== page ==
Worms & Germs Blog

Tag Archives: pasteurella multocida

Pasteurella infections NOT from bites

Posted in Cats, Dogs
Part of me thinks this is interesting and part of me wonders why it’s noteworthy. Let’s go with the first thought and consider the interesting aspects of a presentation at the recent ASM Microbe 2019 Conference, “79 cases of pet-associated Pasteurella multocida infections in a 30-month period with reports of novel modes of non-bite transmission and their… Continue Reading

Oddball infections or concerns?

Posted in Cats, Dogs
Anytime you see a case report in the medical literature, you know it must be something rare or new. Otherwise, no one would publish the occurrence of a single case. That can skew people’s perceptions because weird things get more attention. So, it’s always hard to say what we should think about one-off reports of… Continue Reading

More Pasteurella in the news

Posted in Cats, Dogs
The Canadian Journal of Infectious Diseases and Medical Microbiology has been good, recently, for a zoonotic disease article or two. The latest edition has a report of Pasteurella multocida infections of prosthetic joints (Lam et al. 2015). Pasteurella multocida is a bacterium that’s commonly found in the mouths of dogs and cats, and can cause… Continue Reading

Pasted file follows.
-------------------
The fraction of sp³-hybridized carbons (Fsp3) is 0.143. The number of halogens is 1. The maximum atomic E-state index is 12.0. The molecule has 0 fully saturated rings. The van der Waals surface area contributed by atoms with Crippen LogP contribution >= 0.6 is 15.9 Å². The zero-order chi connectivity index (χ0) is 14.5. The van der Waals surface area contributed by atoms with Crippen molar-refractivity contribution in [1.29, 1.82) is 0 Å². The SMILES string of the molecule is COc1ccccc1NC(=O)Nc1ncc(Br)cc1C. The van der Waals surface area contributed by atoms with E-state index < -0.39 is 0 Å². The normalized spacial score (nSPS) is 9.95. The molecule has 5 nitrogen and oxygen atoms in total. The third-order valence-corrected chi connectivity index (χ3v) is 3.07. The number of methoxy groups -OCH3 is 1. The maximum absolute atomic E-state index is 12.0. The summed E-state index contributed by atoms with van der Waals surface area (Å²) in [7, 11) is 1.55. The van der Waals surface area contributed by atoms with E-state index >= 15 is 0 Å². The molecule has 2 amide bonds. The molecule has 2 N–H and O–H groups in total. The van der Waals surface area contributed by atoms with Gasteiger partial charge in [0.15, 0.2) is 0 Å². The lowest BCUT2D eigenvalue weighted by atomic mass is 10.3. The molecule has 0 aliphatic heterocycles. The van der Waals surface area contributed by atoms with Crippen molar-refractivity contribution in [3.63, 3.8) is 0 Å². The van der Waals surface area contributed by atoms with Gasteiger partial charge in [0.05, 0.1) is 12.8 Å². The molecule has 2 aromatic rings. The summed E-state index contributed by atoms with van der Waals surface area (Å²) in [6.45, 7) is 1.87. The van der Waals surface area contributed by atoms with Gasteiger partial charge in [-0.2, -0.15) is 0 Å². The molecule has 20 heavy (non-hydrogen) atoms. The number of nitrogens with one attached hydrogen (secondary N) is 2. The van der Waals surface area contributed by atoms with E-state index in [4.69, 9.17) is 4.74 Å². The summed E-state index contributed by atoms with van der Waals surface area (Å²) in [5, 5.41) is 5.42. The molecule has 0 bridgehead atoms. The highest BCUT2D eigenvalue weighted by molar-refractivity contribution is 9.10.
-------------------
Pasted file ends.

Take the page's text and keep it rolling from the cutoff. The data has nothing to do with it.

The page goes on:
A near fatal dog lick?

Posted in Cats, Dogs, Other diseases
I like to write about interesting papers that appear in the medical literature. A problem with that is that it’s often weird cases that get published.  So, it’s important to keep things in perspective. Regardless, reports of rare things still provide some insight, as long as people don’t over-react (which, unfortunately, is often the case).… Continue Reading

Cats and peritoneal dialysis

Posted in Cats
If you’re a regular reader, you’ll note the recurring theme of "every animal (and person) is carrying multiple microbes that can harm you, given the right circumstances. Fortunately, the right circumstances don’t usually occur." There are situations in which those risks increase, and understanding cost-benefit is a key aspect of disease prevention. Sometimes pet factors… Continue Reading

Casual cat causality

Posted in Cats
The credit (or blame) for the alliteration goes to colleague and frequent blog material supplier Dr. Stephen Page. It relates to an article in the prestigious medical journal Lancet (Kagihara et al. 2014) entitled “A fatal pasteurella empyema.” The article describes the case of a 60-year-old man from Honolulu who was admitted to hospital in… Continue Reading

Cat bite infections (and dumb headlines)

Posted in Cats
It’s a scary sounding headline: “Cat Bites Pose Risk Of Infection As 1 In 3 Patients Bitten Hospitalized; Teeth Inject Bacteria Into Joints, Tissue” and it cites a research article from the Mayo Clinic in the Journal of Hand Surgery (Babovic et al 2014). Cat bites are nasty. The mouth of any cat harbours thousands… Continue Reading

Pets and peritoneal dialysis

Posted in Cats